If you are suffering from a dull complexion, sudden breakouts and dark circles it could be due to ‘Lockdown Limbo’. Dr Rekha Tailor has reported more patients than ever before have been coming to her clinic with skin-related problems.
Skincare specialist, Dr Rekha Tailor has said that the stress around the ever-changing landscape of Covid-19 and the resultant lockdown and quarantine rules has played havoc with our skin.
She’s reported a 100% increase in people coming to her clinic for help with their skin, and the majority of their conditions are caused by stress.
“The mind and skin are intrinsically connected on so many different levels,” she explains. “Not only does stress trigger hormone changes which directly affect the skin on a physical level, resulting in breakouts, dry skin and irritation. We also see the emotions expressed through the skin – just as it is often expressed through gastrointestinal symptoms, increased anxiety or hypertension. It’s important not to underestimate the effect of stress on the skin and to remember that there is help out there to treat it.”
But how exactly does stress affect the skin?
- HORMONES: ‘When you’re faced with a stressful situation, your body releases stress hormones, including cortisol which may increase the skin’s oil production,’ explains Dr Tailor. ‘Increased sebum production, in turn, can trigger acne.
- OLD HABITS: ‘Similarly, feeling stressed or worried about something can prompt a habit change that also directs the skin; for example, a lot of people use alcohol or nicotine in order to alleviate stress, both of which in turn have a negative impact on the skin.’
- PICKING AND SCRATCHING: Other people may find themselves anxiously picking or scratching their skin more than normal, which in extreme cases can develop into dermatillomania or excoriation disorder.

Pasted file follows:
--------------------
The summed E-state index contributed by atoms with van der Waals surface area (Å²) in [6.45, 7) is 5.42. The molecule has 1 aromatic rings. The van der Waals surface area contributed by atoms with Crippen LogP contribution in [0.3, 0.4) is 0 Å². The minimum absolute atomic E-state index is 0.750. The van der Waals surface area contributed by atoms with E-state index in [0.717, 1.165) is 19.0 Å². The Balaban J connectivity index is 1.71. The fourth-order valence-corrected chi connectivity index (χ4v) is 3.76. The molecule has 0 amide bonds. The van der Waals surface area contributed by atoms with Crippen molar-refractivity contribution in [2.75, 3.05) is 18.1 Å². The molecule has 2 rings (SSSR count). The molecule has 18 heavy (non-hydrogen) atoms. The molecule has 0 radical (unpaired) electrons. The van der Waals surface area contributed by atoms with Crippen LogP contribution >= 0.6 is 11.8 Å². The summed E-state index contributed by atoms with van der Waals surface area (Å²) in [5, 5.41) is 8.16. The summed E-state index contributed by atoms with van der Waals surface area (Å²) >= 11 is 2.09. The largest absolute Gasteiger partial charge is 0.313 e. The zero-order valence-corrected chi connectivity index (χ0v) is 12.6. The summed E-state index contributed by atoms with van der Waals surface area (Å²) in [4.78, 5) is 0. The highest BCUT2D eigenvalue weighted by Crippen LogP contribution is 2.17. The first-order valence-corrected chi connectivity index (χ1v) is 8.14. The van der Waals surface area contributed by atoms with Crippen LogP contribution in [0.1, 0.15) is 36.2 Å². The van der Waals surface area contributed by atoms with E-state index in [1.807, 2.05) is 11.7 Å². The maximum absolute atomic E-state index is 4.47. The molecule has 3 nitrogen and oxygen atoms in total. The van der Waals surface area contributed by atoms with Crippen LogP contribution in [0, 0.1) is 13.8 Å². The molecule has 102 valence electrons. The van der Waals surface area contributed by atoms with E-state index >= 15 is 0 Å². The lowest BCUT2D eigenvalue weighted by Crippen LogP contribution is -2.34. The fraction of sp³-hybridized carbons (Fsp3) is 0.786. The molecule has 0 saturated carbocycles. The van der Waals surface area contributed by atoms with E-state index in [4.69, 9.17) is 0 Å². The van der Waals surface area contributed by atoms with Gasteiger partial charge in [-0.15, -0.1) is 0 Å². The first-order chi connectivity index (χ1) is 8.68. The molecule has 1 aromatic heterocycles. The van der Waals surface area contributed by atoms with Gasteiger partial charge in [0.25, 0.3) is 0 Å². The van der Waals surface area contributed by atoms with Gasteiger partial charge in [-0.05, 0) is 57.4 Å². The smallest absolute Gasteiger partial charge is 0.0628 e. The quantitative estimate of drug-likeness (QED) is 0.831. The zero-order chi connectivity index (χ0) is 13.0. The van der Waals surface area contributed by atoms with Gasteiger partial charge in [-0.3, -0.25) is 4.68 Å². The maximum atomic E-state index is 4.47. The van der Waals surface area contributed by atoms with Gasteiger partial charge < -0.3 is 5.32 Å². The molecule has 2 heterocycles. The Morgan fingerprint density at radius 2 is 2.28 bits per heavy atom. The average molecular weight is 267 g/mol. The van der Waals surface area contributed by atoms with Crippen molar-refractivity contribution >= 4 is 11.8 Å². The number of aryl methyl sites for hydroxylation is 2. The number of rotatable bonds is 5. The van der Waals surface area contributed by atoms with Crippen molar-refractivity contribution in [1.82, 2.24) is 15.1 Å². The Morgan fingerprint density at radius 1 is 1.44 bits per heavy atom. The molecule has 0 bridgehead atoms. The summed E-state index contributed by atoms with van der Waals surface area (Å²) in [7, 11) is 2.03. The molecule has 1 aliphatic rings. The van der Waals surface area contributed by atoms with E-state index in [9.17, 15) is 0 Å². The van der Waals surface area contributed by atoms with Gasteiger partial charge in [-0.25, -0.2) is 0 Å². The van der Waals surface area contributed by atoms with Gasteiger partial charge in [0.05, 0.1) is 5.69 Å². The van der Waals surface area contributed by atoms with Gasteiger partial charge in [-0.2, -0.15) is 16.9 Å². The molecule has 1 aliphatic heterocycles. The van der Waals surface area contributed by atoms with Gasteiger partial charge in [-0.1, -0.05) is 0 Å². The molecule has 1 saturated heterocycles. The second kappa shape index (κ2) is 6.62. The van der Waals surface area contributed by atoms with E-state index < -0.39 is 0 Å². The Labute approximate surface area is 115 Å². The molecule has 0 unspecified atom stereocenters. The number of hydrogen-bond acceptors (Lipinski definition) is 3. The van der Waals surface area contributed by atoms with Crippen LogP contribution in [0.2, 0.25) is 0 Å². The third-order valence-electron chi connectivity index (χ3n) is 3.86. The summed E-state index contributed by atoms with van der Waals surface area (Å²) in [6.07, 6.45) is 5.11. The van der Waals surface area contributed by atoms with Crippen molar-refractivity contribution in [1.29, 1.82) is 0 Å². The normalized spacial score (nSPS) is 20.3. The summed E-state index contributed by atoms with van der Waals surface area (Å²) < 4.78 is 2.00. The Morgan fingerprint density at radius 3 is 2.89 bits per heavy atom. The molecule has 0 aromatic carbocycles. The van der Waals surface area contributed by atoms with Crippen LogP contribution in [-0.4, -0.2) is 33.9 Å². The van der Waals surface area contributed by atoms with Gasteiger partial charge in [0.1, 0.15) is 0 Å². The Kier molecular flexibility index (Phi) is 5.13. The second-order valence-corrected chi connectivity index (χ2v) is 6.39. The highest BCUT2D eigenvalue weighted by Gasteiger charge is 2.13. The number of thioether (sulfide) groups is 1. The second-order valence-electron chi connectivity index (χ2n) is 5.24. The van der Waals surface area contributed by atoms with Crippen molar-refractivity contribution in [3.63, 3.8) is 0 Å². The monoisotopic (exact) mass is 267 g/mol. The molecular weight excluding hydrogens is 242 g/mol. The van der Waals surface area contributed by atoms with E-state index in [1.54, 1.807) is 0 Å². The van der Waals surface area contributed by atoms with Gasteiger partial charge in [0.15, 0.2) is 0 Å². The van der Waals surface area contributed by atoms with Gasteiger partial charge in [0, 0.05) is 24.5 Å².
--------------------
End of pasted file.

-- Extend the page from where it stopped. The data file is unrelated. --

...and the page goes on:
What skin-conditions can stress cause or exacerbate?
Whilst it’s often hard to pinpoint exactly what is causing the skin problems, I see so many patients whose skin conditions have been exacerbated stress, including:
- Dry skin
- Flaky and peeling skin
- Itchy skin.’
How to save stressed skin
‘Acne is one of the most common skin conditions caused by stress,’ explains Dr Rekha Tailor. ‘Whilst it’s important to stress that there’s no cure as such for acne, the symptoms and side effects such as oil control and spots can be controlled so your skin can be clear and spot-free by effectively clearing the dead skin, controlling the oil and killing the bacteria.’
- IMPROVE HYGIENE: ‘Hygiene is key, so make sure you regularly wash your hands for at least 20 seconds to avoid spreading any germs or bacteria.
- CLEANSE MORNING AND NIGHT: ‘As with any acne breakout, it’s important to use a gentle cleanser in the morning and evening. Avoid harsh exfoliation and chemicals which can exacerbate sensitive skin. Follow your cleanser with a hydrator and a broad-spectrum SPF throughout the day.’
- BE SELF AWARE: ‘Being self-aware can help too. Some people find that they pick their spots as their anxiety increases and, by removing this trauma to the skin, the skin can start to heal.’
- FIND NEW WAYS TO RELAX: ‘Relaxation can go a long way in treating the physical symptoms that are visible on the skin too,’ explains Dr Rekha Tailor. ‘Try incorporating breathing exercises into your routine. This can have a very positive and powerful impact in improving the skin condition.’
- SEE A SPECIALIST: ‘Whilst your GP is always the first port of call for skin complaints, you may find that a more specialised doctor can be better placed to offer alternative treatments that aren’t currently available on the NHS. These include Hydrafacials, laser treatment and chemical peels.’
Read more beauty guides and articles on how to look after your skin here.